Many readers contend that most real attorneys are too busy or bogged down in their own areas of law to hazard opinions on Roe. Writes reader Philip Miller: "I have been a practicing lawyer for 11 years and have never discussed Roe v. Wade. The fact is, unless an attorney is a social or political activist there simply is no reason to discuss the case." Adds another attorney, who asked not to be named: "Most attorneys are more interested in whatever branch of law they choose to pursue. It doesn't take long as a lawyer to know that other areas of law can be so convoluted that expressing a meaningful opinion on them is impossible without long association in that area. Why not ask what percentage of lawyers have had any specialization in constitutional law since first year law school? If you do you'll likely find the percentage is quite small."
Other readers who voted no argued that anyone who, like Miers, had attended law school before Roe was handed down may have more credibility in asserting they had never discussed the case.
Several readers point out that there is a difference between saying no one knows your views on Roe and no one knows your views on abortion. Notes readerJonathon Groubert: "If you asked 'Have I ever expressed my opinion on abortion?' you would get quite a different answer. That's a question, the answer to which I have discussed with others." Several suggest that if you are a lawyer and also pro-life you would be mad to discuss Roe. And some question whether an opinion on Roe held in the past is even relevant: Writes second-year law student Joel Flaxman, "Just because I've stated an opinion doesn't mean that my views have not evolved or that the view I stated was not my own, just one that I was trying out."
Of the lawyers and law students who have never discussed the case, there was a vocal subset who claim that Roe wasn't even taught at their law schools. Reader Andrew Tenzer wrote: "I think it is fair to assume that most law students, like me, go through law school having never read Roe." Others suggest that the case is so fraught that it's taught with no class discussion. Dan [last name withheld] from New York writes: "An interesting side note: that con law professor generally cold called people, but the day before we started on Roe he said that, because of the controversy surrounding the case, he would only ask questions of volunteers, and no one should feel pressured to say anything." Writes lawyer Robert Spaugh, "Just for the record, Roe was not discussed during my three years of law school. Liberals who run our law schools think the issue has been decided so there is nothing to discuss. Freedom of speech does not extend to conservatives!"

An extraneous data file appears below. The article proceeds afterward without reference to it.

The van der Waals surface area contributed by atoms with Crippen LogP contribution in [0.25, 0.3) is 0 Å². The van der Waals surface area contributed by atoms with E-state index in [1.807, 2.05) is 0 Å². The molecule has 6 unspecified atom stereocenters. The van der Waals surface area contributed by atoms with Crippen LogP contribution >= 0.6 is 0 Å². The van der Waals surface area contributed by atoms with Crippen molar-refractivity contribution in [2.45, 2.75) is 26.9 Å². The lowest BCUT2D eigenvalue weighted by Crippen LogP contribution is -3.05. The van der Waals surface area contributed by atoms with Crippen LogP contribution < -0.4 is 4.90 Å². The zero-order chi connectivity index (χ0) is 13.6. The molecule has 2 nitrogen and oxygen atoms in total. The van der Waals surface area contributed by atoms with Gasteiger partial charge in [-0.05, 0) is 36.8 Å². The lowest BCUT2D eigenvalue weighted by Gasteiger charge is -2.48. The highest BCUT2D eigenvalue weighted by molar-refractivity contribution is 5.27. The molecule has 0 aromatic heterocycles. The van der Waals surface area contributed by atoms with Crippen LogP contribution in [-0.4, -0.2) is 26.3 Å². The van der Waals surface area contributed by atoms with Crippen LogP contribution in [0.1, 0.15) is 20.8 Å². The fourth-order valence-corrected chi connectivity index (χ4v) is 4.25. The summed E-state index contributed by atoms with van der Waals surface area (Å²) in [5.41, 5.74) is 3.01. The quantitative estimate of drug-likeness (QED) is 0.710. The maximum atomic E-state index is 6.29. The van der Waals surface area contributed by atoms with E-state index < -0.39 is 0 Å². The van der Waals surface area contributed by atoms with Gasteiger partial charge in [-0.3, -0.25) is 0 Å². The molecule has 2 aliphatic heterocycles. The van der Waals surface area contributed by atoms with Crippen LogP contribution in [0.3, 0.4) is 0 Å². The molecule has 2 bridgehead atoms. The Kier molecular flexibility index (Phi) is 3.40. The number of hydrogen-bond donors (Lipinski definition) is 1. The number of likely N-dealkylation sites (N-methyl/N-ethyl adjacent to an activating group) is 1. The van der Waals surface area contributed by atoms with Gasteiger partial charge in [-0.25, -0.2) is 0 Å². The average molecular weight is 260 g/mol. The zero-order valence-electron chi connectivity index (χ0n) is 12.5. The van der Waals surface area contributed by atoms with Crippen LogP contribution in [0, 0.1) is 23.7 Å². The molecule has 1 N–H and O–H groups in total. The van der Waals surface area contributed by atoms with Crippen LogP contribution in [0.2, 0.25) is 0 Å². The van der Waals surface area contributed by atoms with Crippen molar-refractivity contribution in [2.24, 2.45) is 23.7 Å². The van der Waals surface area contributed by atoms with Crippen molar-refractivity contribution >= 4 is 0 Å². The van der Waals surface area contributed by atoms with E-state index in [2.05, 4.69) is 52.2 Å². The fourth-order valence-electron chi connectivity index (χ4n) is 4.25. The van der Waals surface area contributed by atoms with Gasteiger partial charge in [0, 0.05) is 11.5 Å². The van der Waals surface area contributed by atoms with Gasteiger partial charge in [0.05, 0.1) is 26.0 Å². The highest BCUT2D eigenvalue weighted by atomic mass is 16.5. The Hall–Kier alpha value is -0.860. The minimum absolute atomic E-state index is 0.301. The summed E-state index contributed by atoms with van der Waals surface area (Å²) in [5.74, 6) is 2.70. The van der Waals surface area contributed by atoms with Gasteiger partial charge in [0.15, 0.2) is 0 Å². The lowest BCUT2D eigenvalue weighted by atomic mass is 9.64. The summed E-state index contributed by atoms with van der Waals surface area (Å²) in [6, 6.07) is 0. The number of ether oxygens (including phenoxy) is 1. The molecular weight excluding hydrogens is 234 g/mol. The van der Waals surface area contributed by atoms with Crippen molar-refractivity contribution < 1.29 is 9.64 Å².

Finally, some readers wrote to suggest that most law students are too lazy/bored/distracted to have opinions on Roe. Says David Noll, a law student: "Law students are more interested in professor's foibles and their colleagues' sex lives than Roe."
Of the 144 nonlawyers who answered, 130 (90.3 percent) said that of course people know their views on Roe. One anonymous respondent writes: "I'm a librarian in a law firm and lawyers are forever in my library tossing opinions back and forth. They wouldn't be lawyers if they didn't have an opinion about everything." Adds Kim Sekel, a teacher, "Now, I am a middle school English teacher, and my 12 and 13 year old students are already interested in discussing abortion. They have written speeches both for and against the procedure, and even understand that Roe is the court ruling that protects abortion rights. If these kids, none of whom study law as yet, are into the discussion, how is it possible that Miers has never considered the question?"
Of the 144 responding nonlawyers, 14 (9.7 percent) said no one on the planet can claim to know their views. My favorite response came from reader Olivier Duchamp, who writes: "I can honestly say that while I've discussed it before with friends and teachers alike, I've never let anyone know my opinion on Roe v. Wade. Oh well, being a fifteen-year old, my opinions are ignored a lot anyway."
The most interesting conclusions from this limited, skewed, unscientific, and generally very sarcastic poll: That in general liberals are generally far more comfortable discussing Roe than conservatives; that some lawyers really do keep their private views private; and that the way Roe is taught in law schools deserves an article of its own. Stay tuned ...